The International Monetary Fund's most recent assessment of the Indian economy is broadly in line with those of the Government of India and the Reserve Bank of India. The economy is expected to grow at a robust rate of 8.75 per cent this year and moderate to around 8 per cent during 2011-12. Since mid-2009, the pace of recovery, which is led by domestic demand, has been strong. Monetary and fiscal policies have been accommodative and the real interest rates have remained low. But, despite some attempts at fiscal consolidation, the fiscal deficit is high. There are other near-time challenges, high inflation being the most significant one. A few days after the release of the IMF report, food inflation shot up to 18.22 per cent. There is very little slack in the economy and this has spurred inflation in manufactured goods. The high food prices are due to supply side factors as well as a structural shift in the consumption patterns. As the RBI pointed out, the consumption of milk, eggs, meat, and other protein-rich items has increased and their prices have moderated less than those of cereals and pulses. It is highly unlikely that the year-end inflation targets will be achieved.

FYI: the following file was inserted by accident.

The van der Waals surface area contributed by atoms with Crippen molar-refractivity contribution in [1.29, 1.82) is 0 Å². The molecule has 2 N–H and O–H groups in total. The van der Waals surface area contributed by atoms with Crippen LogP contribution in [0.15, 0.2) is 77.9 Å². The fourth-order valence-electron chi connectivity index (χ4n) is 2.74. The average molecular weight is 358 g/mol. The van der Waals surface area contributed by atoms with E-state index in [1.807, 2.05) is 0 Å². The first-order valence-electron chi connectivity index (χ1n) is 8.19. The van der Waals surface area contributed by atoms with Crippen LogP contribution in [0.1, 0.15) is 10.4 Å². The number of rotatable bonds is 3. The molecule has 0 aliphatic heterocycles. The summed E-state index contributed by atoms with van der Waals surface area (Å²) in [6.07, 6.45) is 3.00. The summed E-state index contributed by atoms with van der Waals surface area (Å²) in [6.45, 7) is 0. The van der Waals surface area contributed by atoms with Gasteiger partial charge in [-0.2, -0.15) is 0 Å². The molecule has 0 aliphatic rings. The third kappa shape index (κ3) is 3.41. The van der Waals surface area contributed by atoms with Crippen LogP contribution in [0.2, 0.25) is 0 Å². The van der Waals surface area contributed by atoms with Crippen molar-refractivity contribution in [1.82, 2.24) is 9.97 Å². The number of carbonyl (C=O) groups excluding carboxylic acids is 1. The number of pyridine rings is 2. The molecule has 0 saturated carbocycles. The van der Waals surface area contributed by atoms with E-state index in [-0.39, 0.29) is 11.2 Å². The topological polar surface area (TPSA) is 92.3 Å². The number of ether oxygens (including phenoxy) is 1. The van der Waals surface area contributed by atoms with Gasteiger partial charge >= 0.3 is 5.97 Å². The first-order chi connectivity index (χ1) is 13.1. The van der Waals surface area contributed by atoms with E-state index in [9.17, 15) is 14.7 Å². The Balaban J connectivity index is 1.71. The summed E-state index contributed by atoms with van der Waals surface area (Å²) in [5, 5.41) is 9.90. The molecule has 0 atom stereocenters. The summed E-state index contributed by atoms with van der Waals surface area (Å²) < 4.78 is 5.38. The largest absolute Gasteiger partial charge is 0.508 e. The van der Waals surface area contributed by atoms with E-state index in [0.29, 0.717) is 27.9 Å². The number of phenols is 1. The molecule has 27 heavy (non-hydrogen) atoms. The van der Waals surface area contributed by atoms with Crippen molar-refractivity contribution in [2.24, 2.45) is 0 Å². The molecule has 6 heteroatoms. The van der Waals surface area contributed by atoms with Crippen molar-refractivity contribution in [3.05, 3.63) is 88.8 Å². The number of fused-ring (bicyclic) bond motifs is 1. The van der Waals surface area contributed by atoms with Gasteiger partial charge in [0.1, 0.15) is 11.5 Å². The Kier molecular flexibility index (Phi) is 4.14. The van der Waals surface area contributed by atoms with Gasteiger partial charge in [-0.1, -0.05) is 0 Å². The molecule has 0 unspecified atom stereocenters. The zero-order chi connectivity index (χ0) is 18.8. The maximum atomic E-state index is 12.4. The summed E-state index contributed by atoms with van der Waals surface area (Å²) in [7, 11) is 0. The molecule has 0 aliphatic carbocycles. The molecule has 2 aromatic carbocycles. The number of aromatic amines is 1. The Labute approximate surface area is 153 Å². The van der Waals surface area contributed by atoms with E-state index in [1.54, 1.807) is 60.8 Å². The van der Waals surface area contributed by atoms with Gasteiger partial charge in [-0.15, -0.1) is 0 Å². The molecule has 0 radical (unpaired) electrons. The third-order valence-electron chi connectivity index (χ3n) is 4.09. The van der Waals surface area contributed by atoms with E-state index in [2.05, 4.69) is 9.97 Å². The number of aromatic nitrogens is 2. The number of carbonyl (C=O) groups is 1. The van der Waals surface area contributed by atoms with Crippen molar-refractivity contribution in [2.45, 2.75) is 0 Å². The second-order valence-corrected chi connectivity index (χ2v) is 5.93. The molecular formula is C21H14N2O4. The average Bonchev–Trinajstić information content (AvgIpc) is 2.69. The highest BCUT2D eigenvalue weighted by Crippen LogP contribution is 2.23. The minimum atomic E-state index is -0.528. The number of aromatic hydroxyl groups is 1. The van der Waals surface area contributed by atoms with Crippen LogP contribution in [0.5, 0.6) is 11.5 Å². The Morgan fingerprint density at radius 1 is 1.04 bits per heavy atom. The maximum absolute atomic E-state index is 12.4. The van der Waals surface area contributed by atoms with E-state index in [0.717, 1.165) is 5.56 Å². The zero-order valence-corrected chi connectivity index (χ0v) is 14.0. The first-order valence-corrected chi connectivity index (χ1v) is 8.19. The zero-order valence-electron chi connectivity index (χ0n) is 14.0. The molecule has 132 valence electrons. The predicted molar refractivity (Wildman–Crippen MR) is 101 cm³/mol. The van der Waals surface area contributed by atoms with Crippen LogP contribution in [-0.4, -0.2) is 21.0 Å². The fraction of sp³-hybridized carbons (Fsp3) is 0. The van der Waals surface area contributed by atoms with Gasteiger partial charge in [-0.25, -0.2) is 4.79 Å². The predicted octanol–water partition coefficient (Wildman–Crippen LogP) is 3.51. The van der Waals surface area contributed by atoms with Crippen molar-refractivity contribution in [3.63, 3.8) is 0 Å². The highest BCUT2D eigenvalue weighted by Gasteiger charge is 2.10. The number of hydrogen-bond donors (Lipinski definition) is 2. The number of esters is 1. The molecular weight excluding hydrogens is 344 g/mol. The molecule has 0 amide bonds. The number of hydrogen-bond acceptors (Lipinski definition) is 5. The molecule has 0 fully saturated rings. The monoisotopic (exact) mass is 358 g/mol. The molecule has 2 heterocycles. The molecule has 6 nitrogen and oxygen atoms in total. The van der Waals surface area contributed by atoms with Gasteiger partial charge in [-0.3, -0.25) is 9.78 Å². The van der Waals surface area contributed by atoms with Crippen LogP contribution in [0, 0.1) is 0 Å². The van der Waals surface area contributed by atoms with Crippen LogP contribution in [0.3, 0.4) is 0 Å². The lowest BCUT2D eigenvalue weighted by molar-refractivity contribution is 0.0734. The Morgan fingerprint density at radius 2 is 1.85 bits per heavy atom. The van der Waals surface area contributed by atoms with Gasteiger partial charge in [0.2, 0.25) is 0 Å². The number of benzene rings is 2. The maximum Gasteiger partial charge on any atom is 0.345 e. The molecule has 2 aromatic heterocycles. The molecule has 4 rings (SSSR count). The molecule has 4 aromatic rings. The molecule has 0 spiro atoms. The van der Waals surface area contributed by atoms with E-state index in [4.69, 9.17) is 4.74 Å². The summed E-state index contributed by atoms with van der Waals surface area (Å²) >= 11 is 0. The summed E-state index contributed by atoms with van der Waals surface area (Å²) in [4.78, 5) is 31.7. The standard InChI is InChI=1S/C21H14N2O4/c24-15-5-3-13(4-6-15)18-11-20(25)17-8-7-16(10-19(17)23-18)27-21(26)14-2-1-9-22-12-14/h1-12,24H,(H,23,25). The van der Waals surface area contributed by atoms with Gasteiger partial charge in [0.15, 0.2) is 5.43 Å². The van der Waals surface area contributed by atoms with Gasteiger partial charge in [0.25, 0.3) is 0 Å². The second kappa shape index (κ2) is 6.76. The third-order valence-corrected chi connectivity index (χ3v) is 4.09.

The IMF expects India's growth prospects to remain strong over the medium term. Rapid growth is expected to be supported by high investment and productivity gains. Most of the downside risks relate to the global economy. Surging capital inflows could spur further investment, but could also complicate macroeconomic management. Sustaining rapid growth over the medium term will depend, among others, on efforts to facilitate infrastructure investment — such as deepening the corporate bond market and lowering the cost of doing business. It is equally important to improve social indicators, even while carrying out fiscal consolidation. Few will disagree with the IMF's view that improving social outcomes and strengthening infrastructure are the two key pillars of a strategy to achieve rapid and inclusive growth in India. India's banking system is resilient and well capitalised. However, there is a need to constantly monitor asset quality especially when prudential norms for infrastructure are eased.